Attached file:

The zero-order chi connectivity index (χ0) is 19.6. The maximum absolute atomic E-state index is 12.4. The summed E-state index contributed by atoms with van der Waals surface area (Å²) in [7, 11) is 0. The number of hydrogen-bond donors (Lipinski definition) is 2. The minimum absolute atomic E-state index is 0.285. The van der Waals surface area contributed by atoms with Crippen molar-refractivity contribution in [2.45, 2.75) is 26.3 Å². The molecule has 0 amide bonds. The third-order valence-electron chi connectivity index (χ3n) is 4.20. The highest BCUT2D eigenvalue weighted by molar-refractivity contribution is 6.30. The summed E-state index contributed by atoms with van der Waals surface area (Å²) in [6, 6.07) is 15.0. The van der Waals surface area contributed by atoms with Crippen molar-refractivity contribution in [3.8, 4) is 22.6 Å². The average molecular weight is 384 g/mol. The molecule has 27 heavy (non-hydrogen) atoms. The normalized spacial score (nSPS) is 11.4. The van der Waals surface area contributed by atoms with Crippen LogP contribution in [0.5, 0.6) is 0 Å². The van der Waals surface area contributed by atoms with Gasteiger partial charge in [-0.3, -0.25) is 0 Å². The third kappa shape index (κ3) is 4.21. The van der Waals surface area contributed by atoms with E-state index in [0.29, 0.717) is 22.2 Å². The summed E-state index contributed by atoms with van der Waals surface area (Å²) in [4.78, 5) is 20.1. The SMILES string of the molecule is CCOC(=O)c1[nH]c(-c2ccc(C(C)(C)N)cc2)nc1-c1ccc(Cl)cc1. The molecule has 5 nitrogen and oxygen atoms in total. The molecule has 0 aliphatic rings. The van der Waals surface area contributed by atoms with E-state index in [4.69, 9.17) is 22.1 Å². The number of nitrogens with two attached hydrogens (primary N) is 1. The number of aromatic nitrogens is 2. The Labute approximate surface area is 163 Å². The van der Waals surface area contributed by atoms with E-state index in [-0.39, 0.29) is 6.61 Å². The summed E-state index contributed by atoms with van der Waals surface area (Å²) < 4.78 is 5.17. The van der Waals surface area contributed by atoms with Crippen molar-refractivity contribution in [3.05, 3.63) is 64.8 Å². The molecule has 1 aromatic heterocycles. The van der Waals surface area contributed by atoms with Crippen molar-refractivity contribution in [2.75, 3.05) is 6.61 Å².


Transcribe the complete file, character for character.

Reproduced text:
The zero-order chi connectivity index (χ0) is 19.6. The maximum absolute atomic E-state index is 12.4. The summed E-state index contributed by atoms with van der Waals surface area (Å²) in [7, 11) is 0. The number of hydrogen-bond donors (Lipinski definition) is 2. The minimum absolute atomic E-state index is 0.285. The van der Waals surface area contributed by atoms with Crippen molar-refractivity contribution in [2.45, 2.75) is 26.3 Å². The molecule has 0 amide bonds. The third-order valence-electron chi connectivity index (χ3n) is 4.20. The highest BCUT2D eigenvalue weighted by molar-refractivity contribution is 6.30. The summed E-state index contributed by atoms with van der Waals surface area (Å²) in [6, 6.07) is 15.0. The van der Waals surface area contributed by atoms with Crippen molar-refractivity contribution in [3.8, 4) is 22.6 Å². The average molecular weight is 384 g/mol. The molecule has 27 heavy (non-hydrogen) atoms. The normalized spacial score (nSPS) is 11.4. The van der Waals surface area contributed by atoms with Crippen LogP contribution in [0.5, 0.6) is 0 Å². The van der Waals surface area contributed by atoms with Gasteiger partial charge in [-0.3, -0.25) is 0 Å². The third kappa shape index (κ3) is 4.21. The van der Waals surface area contributed by atoms with E-state index in [0.29, 0.717) is 22.2 Å². The summed E-state index contributed by atoms with van der Waals surface area (Å²) in [4.78, 5) is 20.1. The SMILES string of the molecule is CCOC(=O)c1[nH]c(-c2ccc(C(C)(C)N)cc2)nc1-c1ccc(Cl)cc1. The molecule has 5 nitrogen and oxygen atoms in total. The molecule has 0 aliphatic rings. The van der Waals surface area contributed by atoms with E-state index in [4.69, 9.17) is 22.1 Å². The number of nitrogens with two attached hydrogens (primary N) is 1. The number of aromatic nitrogens is 2. The Labute approximate surface area is 163 Å². The van der Waals surface area contributed by atoms with E-state index in [-0.39, 0.29) is 6.61 Å². The summed E-state index contributed by atoms with van der Waals surface area (Å²) < 4.78 is 5.17. The van der Waals surface area contributed by atoms with Crippen molar-refractivity contribution in [3.05, 3.63) is 64.8 Å². The molecule has 1 aromatic heterocycles. The van der Waals surface area contributed by atoms with Crippen molar-refractivity contribution in [2.75, 3.05) is 6.61 Å².